Tapping into Vitamin D Benefits
Health experts concur that everyone can safely take up to 1,200 IU of vitamin D daily
Getting plenty of vitamin D from the diet and supplements, from sun exposure, or from a combination of these things is increasingly being recognized as key to good health. Unfortunately, many folks do not get enough of this nutrient. If vitamin D has been on your mind, you'll welcome the news that one particular form of the nutrient is especially effective for addressing deficiency and improving health.
Studying form and function
Researchers invited 20 healthy, post-menopausal women to participate in a four-month study to examine how two forms of vitamin D affect blood levels of the nutrient and other markers of health. The average vitamin D blood level of the study group was 13.2 ng/ml (nanograms per milliliter), which means that despite appearing to be in good health, some of the women were vitamin D deficient, and many had D levels too low (insufficient) for good health.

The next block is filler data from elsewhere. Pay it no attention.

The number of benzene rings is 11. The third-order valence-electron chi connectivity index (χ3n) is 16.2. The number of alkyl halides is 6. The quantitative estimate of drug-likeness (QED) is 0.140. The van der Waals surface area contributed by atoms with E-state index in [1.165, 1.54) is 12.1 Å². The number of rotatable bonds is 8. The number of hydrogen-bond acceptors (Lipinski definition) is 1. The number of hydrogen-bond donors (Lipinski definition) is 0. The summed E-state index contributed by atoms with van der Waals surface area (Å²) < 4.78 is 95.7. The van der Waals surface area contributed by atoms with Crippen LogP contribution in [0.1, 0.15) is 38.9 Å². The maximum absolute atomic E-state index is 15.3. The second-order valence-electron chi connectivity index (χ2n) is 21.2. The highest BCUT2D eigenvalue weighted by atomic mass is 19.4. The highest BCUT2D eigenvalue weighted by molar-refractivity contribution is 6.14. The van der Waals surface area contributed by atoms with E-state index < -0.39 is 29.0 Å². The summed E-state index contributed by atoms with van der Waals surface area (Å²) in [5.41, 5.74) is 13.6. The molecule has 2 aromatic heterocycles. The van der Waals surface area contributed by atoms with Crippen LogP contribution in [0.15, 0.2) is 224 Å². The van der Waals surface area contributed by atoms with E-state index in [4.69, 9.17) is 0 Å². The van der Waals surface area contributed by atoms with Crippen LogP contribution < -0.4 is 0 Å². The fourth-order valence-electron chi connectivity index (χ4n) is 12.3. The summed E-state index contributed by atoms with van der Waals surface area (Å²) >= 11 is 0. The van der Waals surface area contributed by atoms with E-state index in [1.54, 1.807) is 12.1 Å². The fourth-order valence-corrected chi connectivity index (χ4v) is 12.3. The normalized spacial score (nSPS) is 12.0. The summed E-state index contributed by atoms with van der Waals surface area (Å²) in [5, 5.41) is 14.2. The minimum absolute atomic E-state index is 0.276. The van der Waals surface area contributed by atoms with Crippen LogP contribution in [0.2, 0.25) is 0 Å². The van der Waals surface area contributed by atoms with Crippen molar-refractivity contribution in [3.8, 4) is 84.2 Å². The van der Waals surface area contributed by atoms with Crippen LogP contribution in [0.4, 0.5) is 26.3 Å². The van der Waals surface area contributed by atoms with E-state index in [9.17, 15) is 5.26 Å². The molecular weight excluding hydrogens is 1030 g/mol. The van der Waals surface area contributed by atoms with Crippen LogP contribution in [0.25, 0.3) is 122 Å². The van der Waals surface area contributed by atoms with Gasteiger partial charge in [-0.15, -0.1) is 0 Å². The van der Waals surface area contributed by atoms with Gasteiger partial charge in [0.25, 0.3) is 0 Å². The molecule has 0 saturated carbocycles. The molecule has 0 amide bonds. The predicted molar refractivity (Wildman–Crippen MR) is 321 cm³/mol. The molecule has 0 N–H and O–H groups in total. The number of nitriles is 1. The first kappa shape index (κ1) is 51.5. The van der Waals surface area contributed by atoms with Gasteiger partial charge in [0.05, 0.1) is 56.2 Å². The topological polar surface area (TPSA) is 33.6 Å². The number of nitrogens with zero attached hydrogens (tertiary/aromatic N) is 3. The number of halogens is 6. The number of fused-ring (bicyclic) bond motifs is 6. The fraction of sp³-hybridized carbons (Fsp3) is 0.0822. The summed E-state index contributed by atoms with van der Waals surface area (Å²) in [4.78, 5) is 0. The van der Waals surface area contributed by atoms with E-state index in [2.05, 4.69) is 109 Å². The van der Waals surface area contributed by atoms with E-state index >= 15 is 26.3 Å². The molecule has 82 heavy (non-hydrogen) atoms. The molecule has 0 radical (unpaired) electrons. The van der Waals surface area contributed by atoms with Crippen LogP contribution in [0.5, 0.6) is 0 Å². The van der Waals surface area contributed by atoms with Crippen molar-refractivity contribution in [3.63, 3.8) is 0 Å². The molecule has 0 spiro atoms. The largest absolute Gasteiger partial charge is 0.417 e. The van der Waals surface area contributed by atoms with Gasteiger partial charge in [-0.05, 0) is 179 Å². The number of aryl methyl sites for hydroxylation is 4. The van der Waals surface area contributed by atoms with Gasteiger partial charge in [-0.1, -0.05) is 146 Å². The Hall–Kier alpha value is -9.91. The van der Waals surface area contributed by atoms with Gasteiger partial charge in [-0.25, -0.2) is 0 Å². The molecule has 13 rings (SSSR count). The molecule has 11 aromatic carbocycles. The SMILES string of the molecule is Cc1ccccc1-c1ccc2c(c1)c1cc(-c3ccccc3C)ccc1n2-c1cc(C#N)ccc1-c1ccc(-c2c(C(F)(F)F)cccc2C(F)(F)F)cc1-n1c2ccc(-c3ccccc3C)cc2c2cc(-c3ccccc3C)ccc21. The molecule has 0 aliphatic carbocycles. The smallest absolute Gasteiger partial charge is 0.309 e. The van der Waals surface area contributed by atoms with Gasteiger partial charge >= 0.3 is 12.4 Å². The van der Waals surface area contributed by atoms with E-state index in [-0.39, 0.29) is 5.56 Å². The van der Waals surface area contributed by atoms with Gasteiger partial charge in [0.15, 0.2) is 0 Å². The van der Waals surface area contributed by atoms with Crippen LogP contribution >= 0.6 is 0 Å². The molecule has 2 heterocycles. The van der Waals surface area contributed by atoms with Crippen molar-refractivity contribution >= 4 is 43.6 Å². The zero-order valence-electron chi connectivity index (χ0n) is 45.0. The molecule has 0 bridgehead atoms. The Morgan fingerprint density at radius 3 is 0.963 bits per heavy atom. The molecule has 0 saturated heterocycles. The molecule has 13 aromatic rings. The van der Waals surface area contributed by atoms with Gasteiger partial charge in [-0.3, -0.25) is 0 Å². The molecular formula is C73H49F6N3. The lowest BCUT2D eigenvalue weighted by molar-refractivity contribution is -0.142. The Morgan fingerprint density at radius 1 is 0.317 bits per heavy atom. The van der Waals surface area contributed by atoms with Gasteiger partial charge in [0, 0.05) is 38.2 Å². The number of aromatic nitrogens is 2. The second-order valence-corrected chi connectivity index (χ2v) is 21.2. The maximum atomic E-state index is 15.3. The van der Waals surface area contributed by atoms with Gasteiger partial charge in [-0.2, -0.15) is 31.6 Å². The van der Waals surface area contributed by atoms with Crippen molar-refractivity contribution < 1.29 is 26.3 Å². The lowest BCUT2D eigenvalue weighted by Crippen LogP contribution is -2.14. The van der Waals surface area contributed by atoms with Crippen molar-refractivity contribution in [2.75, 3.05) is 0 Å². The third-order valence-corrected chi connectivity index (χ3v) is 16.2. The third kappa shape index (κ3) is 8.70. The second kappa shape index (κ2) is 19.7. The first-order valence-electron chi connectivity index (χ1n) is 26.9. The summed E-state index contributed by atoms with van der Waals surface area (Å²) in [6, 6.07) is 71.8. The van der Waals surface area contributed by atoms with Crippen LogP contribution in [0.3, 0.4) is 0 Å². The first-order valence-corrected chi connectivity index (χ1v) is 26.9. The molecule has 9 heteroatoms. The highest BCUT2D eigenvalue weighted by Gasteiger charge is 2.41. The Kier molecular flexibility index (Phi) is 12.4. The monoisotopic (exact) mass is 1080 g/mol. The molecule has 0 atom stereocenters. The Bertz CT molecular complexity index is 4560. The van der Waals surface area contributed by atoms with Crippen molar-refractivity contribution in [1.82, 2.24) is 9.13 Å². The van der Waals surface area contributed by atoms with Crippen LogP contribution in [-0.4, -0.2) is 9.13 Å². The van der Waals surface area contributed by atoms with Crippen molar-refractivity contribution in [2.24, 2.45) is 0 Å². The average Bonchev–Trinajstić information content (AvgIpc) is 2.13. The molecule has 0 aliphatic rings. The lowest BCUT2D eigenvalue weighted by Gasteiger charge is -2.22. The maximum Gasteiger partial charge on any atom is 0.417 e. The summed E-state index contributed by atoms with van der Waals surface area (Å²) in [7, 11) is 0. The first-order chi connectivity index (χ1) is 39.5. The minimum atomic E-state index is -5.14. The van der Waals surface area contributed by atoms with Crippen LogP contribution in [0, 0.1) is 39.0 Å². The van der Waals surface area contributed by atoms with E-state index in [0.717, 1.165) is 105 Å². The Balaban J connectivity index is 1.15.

The women were randomly selected to take 800 International Units (IU) of one of the following:
The women completed tests of lower body function at the start and end of the study, and 14 times throughout the study, the researchers measured:
Compared with the women taking vitamin D3, those taking 25-hydroxy vitamin D3:
None of the women experienced signs of vitamin D toxicity.
Dialing in on D
There is no doubt that vitamin D is important for health, and this study suggests that the 25-hydroxy vitamin D3 form may more quickly and efficiently address low levels and the health problems associated with not getting enough D. Tips to help you dial in on vitamin D for good health include:
(J Bone Miner Res 2011; doi 10.1002/jbmr.551)
Suzanne Dixon, MPH, MS, RD, an author, speaker, and internationally recognized expert in chronic disease prevention, epidemiology, and nutrition, has taught medical, nursing, public health, and alternative medicine coursework. She has delivered over 150 invited lectures to health professionals and consumers and is the creator of a nutrition website acclaimed by the New York Times and Time magazine. Suzanne received her training in epidemiology and nutrition at the University of Michigan, School of Public Health at Ann Arbor.